Mitigate the risk of slavery and human trafficking occurring in its supply chains.
Monitor potential risk areas in its supply chains.
As part of the review and ongoing development of the Association's supplier relationships, it continues to specifically assess the slavery and human trafficking risks arising from each such relationship and identifies appropriate steps to address any risks identified. Such steps may include placing appropriate contractual obligations on suppliers, working with the supplier to make improvements/corrective action plans, or ceasing to work with a supplier entirely.
The Association uses the following key performance indicators to measure how effective it has been at ensuring that slavery and human trafficking is not taking place in any part of its business or supply chains:
The percentage of suppliers and sub-contractors vetted for ethical labour practices.
The number of inspections of direct suppliers and sub-contractors in its supply chains in the past year.
The number of reported breaches in the past year.
Percentage of staff receiving training on identifying and addressing the risk of slavery and human trafficking in its business and supply chains.
The Association will continue to encourage whistleblowing to identify breaches of policy and contractual provisions in respect of modern slavery. Reporting systems are in place to ensure that whistle-blowers' identities are protected and that they have HR, Procurement and Senior Leadership support.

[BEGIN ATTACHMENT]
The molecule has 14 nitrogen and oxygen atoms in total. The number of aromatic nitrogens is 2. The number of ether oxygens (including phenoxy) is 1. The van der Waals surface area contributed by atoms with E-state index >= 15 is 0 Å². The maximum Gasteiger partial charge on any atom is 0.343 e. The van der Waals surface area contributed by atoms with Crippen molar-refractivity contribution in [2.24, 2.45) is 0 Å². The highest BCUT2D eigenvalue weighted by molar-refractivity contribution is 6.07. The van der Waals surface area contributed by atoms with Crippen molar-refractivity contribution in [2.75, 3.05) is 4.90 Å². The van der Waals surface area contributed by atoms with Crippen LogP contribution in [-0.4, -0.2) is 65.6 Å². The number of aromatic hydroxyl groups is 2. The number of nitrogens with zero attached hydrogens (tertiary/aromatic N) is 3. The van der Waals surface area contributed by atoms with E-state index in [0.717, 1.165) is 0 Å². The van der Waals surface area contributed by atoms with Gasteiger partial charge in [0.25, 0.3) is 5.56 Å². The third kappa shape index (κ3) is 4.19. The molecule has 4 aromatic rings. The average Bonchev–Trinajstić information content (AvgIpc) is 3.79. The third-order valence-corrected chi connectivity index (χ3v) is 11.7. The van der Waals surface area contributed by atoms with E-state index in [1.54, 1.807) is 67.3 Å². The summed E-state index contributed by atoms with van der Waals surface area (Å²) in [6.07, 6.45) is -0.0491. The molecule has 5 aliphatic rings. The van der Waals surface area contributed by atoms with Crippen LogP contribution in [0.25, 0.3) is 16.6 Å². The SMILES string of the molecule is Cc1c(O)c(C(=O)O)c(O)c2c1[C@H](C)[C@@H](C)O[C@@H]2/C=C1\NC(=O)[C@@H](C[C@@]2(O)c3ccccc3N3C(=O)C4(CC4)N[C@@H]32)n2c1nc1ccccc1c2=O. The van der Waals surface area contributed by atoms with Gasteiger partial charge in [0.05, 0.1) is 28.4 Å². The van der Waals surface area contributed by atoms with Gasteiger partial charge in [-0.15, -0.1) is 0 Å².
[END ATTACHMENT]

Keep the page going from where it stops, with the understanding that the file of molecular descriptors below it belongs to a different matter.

Supply Chain Assessment and Reviews
The Association will seek to identify vulnerabilities through supply chain assessment and reviews. While it is impractical for the Association to audit and monitor each supplier in its entire supply chain at all levels, it will identify key vulnerabilities and will take a risk management approach to ethical procurement and contracting. The Association will ensure that its tender processes assist in assessing supplier compliance with the law.
Training and Awareness
The Association's internal policies and procedures aim to ensure that its members understand and comply with all laws, rulings, and regulations in its area of business.
To ensure a high level of understanding of the risks of modern slavery and human trafficking in its supply chains and business, the Association provides annual ethics and compliance training to its employees. Managers are required to be trained annually on all laws affecting their global businesses and that includes laws prohibiting human trafficking and slavery.
Report on the 2021 Financial Year
The Association is not aware of any breaches of the Modern Slavery Act 2015 in the context of its business operations or amongst its current supply chain during the financial year 2021 following the close of the financial year.
This statement is made pursuant to section 54(1) of the Modern Slavery Act 2015 and constitutes the Association's slavery and human trafficking statement for the financial year ending 12/31/21. It was approved by the board on 11/17/20.